Earlier this month, a former professor lost his appeal in a lawsuit against the university that fired him for sending inappropriate messages to a female graduate student. The professor sent sexually suggestive messages to the student and threatened to fail her dissertation if she rejected his advances. This is an example of “gapjil,” which is when a superior abuses their power over someone lower ranked, often through harassment or exploitation. Gapjil is common in universities between professors and students.
The #MeToo movement exposed the abuse of power by authority figures, including in Korean universities. Many universities now have human rights centers on campus, although they may not always be effective. Regular faculty evaluations by students have given undergraduates a voice in the academic system, but the experience for graduate students can be different.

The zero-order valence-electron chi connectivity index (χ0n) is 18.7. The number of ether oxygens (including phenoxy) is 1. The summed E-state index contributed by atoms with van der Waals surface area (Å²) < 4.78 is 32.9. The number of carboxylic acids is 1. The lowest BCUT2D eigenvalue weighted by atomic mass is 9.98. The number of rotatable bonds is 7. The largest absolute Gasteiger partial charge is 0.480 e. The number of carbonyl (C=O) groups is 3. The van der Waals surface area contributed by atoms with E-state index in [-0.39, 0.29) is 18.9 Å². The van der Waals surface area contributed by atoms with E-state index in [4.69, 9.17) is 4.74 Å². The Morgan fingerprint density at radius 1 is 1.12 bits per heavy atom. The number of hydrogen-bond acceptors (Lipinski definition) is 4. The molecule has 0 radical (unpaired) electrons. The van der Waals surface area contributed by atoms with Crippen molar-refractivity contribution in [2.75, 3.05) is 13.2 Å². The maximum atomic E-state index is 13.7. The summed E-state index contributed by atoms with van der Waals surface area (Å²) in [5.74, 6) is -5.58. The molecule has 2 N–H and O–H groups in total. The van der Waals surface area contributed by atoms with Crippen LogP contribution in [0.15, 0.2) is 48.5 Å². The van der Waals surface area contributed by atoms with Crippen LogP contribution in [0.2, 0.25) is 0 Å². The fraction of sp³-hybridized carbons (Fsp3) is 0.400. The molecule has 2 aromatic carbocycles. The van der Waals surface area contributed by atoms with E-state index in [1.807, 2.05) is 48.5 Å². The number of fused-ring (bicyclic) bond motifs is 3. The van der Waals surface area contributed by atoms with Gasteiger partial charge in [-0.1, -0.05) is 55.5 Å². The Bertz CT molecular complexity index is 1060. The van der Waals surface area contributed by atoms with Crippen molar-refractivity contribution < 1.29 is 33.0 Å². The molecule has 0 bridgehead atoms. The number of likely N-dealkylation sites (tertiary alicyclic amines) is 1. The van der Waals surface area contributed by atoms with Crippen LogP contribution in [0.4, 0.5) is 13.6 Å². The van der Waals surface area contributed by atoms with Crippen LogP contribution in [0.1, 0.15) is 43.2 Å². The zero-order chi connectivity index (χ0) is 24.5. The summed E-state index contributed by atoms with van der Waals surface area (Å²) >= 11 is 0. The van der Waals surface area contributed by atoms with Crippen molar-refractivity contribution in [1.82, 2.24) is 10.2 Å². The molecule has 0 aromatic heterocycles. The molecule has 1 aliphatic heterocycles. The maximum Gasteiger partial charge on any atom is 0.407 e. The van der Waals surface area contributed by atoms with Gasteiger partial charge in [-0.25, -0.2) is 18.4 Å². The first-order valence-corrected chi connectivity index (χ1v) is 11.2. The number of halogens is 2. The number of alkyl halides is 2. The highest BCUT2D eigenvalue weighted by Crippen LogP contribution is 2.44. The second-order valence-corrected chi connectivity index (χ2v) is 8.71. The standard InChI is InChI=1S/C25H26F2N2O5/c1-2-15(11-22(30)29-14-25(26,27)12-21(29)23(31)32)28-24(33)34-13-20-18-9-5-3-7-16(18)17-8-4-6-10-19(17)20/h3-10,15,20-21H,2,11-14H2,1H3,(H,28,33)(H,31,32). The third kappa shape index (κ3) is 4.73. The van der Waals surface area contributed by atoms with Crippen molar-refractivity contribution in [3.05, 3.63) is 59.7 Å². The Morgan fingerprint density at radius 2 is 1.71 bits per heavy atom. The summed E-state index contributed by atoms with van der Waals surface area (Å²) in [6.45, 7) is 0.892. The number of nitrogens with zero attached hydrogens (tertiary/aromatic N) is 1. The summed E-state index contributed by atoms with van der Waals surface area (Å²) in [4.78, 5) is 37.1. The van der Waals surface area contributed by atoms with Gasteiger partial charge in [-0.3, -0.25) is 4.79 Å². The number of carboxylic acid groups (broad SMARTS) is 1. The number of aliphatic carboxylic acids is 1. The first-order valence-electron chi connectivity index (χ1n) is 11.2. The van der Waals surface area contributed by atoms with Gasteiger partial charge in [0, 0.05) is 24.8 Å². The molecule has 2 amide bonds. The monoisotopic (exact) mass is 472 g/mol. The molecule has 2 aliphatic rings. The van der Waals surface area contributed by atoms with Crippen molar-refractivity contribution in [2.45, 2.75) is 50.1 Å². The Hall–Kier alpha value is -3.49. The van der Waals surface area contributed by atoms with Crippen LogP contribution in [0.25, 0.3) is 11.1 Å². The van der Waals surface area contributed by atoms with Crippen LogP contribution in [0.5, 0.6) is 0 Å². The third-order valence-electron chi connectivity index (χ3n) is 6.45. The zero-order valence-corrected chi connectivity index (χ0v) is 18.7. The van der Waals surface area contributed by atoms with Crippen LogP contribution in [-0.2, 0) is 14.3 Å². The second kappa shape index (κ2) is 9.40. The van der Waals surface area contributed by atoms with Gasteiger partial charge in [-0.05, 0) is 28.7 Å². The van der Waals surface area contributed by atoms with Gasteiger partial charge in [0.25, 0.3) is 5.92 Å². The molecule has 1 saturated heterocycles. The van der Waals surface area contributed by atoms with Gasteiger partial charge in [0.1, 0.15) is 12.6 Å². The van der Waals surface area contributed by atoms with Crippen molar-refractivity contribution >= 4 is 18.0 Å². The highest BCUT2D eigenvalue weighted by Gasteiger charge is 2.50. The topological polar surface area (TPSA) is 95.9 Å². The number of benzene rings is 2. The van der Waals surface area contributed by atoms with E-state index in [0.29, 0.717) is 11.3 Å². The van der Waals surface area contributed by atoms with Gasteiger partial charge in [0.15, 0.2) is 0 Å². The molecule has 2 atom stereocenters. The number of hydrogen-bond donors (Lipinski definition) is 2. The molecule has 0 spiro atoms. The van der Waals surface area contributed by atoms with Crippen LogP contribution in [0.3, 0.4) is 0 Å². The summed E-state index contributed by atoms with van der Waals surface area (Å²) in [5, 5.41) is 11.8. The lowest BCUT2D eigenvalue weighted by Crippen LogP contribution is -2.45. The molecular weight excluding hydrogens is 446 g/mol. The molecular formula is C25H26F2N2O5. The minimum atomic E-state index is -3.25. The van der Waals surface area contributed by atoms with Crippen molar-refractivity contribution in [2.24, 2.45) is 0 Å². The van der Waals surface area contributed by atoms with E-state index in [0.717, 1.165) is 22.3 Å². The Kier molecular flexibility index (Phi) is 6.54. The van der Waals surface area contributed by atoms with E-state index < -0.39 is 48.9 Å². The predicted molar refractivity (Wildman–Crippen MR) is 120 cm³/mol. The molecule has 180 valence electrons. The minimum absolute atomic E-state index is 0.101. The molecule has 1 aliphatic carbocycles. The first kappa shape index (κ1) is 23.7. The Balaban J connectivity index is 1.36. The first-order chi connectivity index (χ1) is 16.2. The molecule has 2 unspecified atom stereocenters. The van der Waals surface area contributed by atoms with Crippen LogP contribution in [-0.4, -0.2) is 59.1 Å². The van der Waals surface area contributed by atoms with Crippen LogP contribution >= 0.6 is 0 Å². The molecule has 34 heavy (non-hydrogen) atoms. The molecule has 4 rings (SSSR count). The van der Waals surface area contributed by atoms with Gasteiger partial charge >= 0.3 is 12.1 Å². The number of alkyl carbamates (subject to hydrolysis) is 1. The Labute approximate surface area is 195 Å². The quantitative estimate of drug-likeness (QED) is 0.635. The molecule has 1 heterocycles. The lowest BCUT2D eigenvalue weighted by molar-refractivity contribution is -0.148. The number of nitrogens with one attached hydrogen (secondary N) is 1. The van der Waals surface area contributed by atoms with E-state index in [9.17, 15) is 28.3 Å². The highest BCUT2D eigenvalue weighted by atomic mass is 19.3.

Graduate students have closer relationships with their professors, who have significant influence over their studies and careers. It is difficult for graduate students to speak out against their professors due to fear of reprisal and limited networks. Surveys show that gapjil is still prevalent in universities, and students feel that the authority of professors and the culture of professor-student relationships contribute to these violations.
The on-campus human rights centers are often seen as ineffective, with a lack of dedicated personnel to handle these issues. Some universities have separate counseling and gender equality centers, which are viewed as more effective. Improvements are needed in the size, funding, and independence of these centers to ensure their proper functioning.
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